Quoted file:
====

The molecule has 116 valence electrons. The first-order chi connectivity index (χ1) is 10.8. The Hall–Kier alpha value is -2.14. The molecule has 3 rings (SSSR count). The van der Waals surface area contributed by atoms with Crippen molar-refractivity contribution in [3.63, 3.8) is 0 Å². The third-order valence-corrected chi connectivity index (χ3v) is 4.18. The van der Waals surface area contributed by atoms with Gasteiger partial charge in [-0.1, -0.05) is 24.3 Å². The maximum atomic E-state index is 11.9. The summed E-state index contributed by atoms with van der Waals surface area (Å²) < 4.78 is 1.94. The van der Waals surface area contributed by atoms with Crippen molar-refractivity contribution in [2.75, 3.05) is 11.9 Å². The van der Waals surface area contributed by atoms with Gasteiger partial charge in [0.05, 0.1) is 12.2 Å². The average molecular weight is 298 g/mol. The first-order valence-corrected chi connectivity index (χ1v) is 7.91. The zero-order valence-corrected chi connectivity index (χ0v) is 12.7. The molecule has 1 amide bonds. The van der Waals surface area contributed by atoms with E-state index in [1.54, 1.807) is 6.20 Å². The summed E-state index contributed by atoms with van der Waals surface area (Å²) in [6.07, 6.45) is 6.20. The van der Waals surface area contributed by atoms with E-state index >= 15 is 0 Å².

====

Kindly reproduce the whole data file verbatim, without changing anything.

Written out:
The molecule has 116 valence electrons. The first-order chi connectivity index (χ1) is 10.8. The Hall–Kier alpha value is -2.14. The molecule has 3 rings (SSSR count). The van der Waals surface area contributed by atoms with Crippen molar-refractivity contribution in [3.63, 3.8) is 0 Å². The third-order valence-corrected chi connectivity index (χ3v) is 4.18. The van der Waals surface area contributed by atoms with Gasteiger partial charge in [-0.1, -0.05) is 24.3 Å². The maximum atomic E-state index is 11.9. The summed E-state index contributed by atoms with van der Waals surface area (Å²) < 4.78 is 1.94. The van der Waals surface area contributed by atoms with Crippen molar-refractivity contribution in [2.75, 3.05) is 11.9 Å². The van der Waals surface area contributed by atoms with Gasteiger partial charge in [0.05, 0.1) is 12.2 Å². The average molecular weight is 298 g/mol. The first-order valence-corrected chi connectivity index (χ1v) is 7.91. The zero-order valence-corrected chi connectivity index (χ0v) is 12.7. The molecule has 1 amide bonds. The van der Waals surface area contributed by atoms with E-state index in [1.54, 1.807) is 6.20 Å². The summed E-state index contributed by atoms with van der Waals surface area (Å²) in [6.07, 6.45) is 6.20. The van der Waals surface area contributed by atoms with E-state index >= 15 is 0 Å².